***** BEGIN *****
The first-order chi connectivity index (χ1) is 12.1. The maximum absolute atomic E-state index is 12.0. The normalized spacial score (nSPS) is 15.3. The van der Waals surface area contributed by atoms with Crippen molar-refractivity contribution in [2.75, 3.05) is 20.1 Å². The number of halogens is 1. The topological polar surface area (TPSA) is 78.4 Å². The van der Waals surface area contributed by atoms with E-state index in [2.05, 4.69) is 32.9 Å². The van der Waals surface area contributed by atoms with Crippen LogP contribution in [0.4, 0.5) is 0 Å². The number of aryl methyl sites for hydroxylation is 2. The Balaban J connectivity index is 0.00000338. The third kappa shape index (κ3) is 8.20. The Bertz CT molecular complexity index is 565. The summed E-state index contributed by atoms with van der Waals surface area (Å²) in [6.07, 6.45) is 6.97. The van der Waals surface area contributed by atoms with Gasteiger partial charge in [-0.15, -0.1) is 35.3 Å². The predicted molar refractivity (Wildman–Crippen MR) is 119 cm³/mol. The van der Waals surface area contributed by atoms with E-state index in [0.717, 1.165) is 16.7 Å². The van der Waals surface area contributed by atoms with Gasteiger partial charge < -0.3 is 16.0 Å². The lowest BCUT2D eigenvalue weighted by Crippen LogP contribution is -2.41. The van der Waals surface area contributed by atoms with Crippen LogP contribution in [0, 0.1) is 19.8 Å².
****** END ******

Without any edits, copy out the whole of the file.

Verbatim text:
The first-order chi connectivity index (χ1) is 12.1. The maximum absolute atomic E-state index is 12.0. The normalized spacial score (nSPS) is 15.3. The van der Waals surface area contributed by atoms with Crippen molar-refractivity contribution in [2.75, 3.05) is 20.1 Å². The number of halogens is 1. The topological polar surface area (TPSA) is 78.4 Å². The van der Waals surface area contributed by atoms with E-state index in [2.05, 4.69) is 32.9 Å². The van der Waals surface area contributed by atoms with Crippen LogP contribution in [0.4, 0.5) is 0 Å². The number of aryl methyl sites for hydroxylation is 2. The Balaban J connectivity index is 0.00000338. The third kappa shape index (κ3) is 8.20. The Bertz CT molecular complexity index is 565. The summed E-state index contributed by atoms with van der Waals surface area (Å²) in [6.07, 6.45) is 6.97. The van der Waals surface area contributed by atoms with Gasteiger partial charge in [-0.15, -0.1) is 35.3 Å². The predicted molar refractivity (Wildman–Crippen MR) is 119 cm³/mol. The van der Waals surface area contributed by atoms with E-state index in [0.717, 1.165) is 16.7 Å². The van der Waals surface area contributed by atoms with Gasteiger partial charge < -0.3 is 16.0 Å². The lowest BCUT2D eigenvalue weighted by Crippen LogP contribution is -2.41. The van der Waals surface area contributed by atoms with Crippen LogP contribution in [0, 0.1) is 19.8 Å².